- Platinum & palladium- is the run over, or is the real move to the upside yet to come?
- Rick discusses the “ugly set of circumstances” facing mining in South Africa, and the implications on the supply side for gold, silver, platinum, and palladium over the next few years
- Why water will be the investment story of the next decade
- Rule discusses the pernicious devaluation of the dollar over the past 30 years, and predicts that the impact of the shift in global trade settlement & savings from dollars even slightly (1%) into gold will result in a 100% move in the valuation of gold.
- Rick also provides his outlook for precious metals in the face of continued manipulation, and states: “In my 30 years of experience in the markets, I’ve seen alot of manipulations, and the markets always, ALWAYS win.”
The MUST LISTEN SD Weekly Metals & Markets with Sprott Global Resources Chairman Rick Rule is below:
Precious metals performed well this week, all things considered. Next Monday will market the end of the quarter. Historically, precious metals usually come under cartel attack with end-of-quarter window dressing. But we even managed to get through silver options expiration without too much downside action. Both gold and silver consolidated this week, as I cautioned on last week’s show. But Wednesday, not Tuesday, turned out to be the day where cartel capping was most visible, following the pattern I discussed last week as weakness began during London’s morning session and culminated with a smash timed to the COMEX open.
Precious metals quickly regained lost ground. Even though silver was attacked during Friday’s afterhours trade and we will likely see further capping on Monday timed to match the end of the quarter, the set-up for an explosive July remains.
It was a pleasure to speak to Rick Rule today. Platinum and palladium have enjoyed large percentage gains in the last few months. Rule continues to believe the PGM complex offers outstanding risk/reward for investors. Given that he just returned from South Africa we spent a portion of the show getting his most up-to-date view on PGM trends.
Long-time precious metals investors will also appreciate my asking Rule to explain in more detail where he stands on the subject of precious metals manipulation – specifically, the magnitude and frequency of manipulation. To better place Rule’s view in context, we asked if he believes manipulation happens at least on a weekly basis in the precious metals markets. Tune in for his answer.
Chinese Gold Warehouse Receipt Hypothecation/Rehypothecation
Bloomberg News reported on Thursday that China’s chief auditor discovered 94.4 billion yuan ($15.2 billion) of loans directly linked to falsified gold transactions, drawing more speculation of possible fraud in commodities financing deals. Fear over the potential for excessive leverage given extensive gold rehypothecation has been casting a shadow over the precious metals market for nearly a year now. I’ve maintained all along that this story is overblown, and Thursday’s report supports my thesis even though the situation is no doubt worse than what is being reported.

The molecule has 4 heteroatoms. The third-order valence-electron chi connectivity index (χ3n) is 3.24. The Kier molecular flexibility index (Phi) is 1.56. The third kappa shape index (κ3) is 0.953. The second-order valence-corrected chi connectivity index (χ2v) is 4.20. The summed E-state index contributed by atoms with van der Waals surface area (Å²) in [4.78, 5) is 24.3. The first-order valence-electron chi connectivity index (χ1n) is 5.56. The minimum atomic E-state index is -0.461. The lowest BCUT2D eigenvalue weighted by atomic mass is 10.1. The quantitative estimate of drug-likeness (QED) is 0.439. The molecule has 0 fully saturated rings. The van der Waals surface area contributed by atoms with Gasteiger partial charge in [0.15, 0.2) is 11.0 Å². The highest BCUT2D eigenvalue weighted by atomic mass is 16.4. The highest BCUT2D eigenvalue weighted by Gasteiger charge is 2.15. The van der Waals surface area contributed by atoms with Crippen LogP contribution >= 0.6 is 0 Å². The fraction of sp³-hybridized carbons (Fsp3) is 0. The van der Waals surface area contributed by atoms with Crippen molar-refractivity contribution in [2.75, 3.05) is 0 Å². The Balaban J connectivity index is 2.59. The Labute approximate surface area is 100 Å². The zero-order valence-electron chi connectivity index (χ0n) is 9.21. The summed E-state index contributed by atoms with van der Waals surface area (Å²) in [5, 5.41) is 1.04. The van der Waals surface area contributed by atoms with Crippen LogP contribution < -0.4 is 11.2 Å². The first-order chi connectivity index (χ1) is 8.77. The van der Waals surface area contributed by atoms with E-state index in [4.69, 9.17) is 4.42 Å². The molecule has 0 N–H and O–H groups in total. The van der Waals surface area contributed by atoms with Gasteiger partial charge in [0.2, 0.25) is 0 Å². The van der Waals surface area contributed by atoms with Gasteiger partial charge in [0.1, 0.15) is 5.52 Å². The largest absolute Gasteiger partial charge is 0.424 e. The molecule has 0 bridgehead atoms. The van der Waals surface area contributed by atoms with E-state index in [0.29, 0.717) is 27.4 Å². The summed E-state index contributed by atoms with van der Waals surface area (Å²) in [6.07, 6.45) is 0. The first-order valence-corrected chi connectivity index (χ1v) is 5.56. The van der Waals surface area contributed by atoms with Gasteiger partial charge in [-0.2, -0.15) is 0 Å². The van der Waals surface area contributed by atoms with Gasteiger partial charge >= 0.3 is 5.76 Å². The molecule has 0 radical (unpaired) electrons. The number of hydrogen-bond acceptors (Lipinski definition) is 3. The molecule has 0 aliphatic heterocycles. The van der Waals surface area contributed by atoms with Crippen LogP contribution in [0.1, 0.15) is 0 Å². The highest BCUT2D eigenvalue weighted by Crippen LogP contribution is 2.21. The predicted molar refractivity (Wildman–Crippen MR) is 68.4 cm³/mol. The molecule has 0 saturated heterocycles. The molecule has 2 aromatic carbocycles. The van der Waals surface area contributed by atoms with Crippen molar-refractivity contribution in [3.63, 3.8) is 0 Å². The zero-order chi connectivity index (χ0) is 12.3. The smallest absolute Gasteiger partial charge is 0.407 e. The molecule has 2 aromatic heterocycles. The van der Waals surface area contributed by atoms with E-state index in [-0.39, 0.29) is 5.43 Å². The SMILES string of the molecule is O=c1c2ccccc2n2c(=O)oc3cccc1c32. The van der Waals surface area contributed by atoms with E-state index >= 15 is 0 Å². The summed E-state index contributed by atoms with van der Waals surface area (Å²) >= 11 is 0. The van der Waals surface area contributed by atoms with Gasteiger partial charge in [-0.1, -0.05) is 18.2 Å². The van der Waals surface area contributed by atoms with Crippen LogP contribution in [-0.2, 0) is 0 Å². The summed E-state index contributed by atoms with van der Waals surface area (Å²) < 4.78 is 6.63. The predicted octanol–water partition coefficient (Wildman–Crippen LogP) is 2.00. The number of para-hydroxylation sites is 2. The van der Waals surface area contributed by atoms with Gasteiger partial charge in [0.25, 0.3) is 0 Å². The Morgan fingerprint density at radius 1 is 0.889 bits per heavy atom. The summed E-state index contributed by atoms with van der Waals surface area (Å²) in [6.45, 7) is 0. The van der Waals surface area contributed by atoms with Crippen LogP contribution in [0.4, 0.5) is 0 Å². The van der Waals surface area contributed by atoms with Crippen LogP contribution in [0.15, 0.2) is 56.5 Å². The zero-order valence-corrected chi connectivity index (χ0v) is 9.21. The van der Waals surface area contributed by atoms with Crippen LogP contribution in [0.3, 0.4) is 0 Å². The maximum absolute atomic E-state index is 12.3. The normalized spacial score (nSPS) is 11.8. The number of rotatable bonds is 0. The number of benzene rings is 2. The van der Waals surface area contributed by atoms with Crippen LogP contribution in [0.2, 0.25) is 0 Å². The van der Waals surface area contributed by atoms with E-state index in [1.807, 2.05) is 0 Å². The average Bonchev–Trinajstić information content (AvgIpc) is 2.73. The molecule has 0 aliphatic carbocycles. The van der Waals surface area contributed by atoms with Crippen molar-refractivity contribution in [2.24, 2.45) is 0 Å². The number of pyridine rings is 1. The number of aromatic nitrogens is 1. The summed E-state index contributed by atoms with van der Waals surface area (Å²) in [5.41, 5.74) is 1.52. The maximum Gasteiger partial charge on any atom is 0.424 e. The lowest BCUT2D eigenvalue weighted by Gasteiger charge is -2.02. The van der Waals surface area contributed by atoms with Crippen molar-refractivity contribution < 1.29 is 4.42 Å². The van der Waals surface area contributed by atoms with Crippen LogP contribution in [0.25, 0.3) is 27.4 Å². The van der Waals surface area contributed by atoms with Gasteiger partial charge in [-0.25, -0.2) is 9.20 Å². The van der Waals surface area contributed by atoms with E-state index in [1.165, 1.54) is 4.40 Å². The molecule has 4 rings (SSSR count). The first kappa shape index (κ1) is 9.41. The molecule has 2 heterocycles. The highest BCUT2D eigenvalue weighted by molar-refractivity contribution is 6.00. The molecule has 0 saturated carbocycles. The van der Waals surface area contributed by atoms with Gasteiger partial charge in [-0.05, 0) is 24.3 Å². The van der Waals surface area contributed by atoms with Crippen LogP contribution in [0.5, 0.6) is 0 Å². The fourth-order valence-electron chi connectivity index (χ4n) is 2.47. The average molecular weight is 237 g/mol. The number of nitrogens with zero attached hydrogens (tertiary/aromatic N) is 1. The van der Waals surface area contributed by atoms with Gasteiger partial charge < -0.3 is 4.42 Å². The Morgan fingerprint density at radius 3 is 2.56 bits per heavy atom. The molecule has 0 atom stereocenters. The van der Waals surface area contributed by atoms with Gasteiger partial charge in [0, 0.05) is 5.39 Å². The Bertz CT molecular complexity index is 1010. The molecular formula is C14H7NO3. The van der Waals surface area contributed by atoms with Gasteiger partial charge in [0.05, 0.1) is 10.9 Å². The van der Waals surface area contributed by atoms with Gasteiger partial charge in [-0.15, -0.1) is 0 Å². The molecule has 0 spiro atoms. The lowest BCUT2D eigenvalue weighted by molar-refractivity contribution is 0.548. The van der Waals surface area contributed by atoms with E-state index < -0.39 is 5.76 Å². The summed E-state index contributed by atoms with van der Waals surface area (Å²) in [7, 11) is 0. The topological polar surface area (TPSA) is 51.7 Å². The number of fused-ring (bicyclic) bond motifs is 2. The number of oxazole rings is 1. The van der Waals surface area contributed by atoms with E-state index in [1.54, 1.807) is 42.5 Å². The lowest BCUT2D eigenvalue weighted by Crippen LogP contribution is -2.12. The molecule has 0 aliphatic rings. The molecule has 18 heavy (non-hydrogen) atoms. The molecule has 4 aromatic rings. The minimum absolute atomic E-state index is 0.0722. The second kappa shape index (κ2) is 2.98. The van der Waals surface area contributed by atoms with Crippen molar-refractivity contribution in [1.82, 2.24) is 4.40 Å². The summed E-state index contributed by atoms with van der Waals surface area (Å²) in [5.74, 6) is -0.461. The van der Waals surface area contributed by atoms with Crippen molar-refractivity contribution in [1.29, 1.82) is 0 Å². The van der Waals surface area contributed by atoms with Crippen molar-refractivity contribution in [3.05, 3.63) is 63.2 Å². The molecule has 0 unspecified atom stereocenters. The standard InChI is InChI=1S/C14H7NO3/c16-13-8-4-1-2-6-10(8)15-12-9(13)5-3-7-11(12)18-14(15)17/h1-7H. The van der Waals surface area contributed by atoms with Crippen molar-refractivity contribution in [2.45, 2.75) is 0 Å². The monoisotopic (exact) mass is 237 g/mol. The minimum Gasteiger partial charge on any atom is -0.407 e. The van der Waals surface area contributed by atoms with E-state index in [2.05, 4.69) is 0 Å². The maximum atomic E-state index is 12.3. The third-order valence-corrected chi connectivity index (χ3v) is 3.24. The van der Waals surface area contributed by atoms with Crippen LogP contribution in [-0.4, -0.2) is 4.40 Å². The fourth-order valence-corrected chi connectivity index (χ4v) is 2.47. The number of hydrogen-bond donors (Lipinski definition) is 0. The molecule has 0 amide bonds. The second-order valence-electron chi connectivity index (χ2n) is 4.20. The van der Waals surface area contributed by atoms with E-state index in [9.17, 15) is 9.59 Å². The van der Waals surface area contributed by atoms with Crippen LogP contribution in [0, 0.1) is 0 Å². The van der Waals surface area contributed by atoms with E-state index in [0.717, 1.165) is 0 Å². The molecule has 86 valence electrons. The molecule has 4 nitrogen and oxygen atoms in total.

Goldman Sachs estimates the total amount of shadow banking system borrowing backed by base metals including copper and aluminum and precious metals to be $160 billion. Most of this financing is backed by copper and aluminum warehouse receipts. Unlike base metals, gold in China moves rather quickly towards the official sector — China’s central bank and sovereign wealth fund holdings. Furthermore, consumer end demand is so robust that it also tends to draw gold more quickly into the hands of strong, long-term savers and investors. Robust Chinese physical demand makes the gold warehouse receipt an entirely different animal than copper or aluminum.
Even if we double the $15.2 billion figure, $30+ billion in the grand scheme of things is not a lot of money. When the issue of insolvent trusts surfaced to front page news during the first quarter, China made it clear it would make speculators whole regardless of “moral hazard.” China can deal with a $30 billion gold warehouse receipt lending black hole — even one that is inflated still further by rehypothecation, because backstopping imploding credit positions would most likely happen on an incremental, firm-by-firm basis over time. That’s exactly what has been happening with China’s effort to paper over the problem with insolvent trust products.
I have argued for many months that this story is overblown. Recently, Alasdair Macleod has been making the same argument. We’re nearly alone among precious metals analysts, as best as I can tell. Taking a contrarian position suits me just fine.
Have a great weekend! — Eric Dubin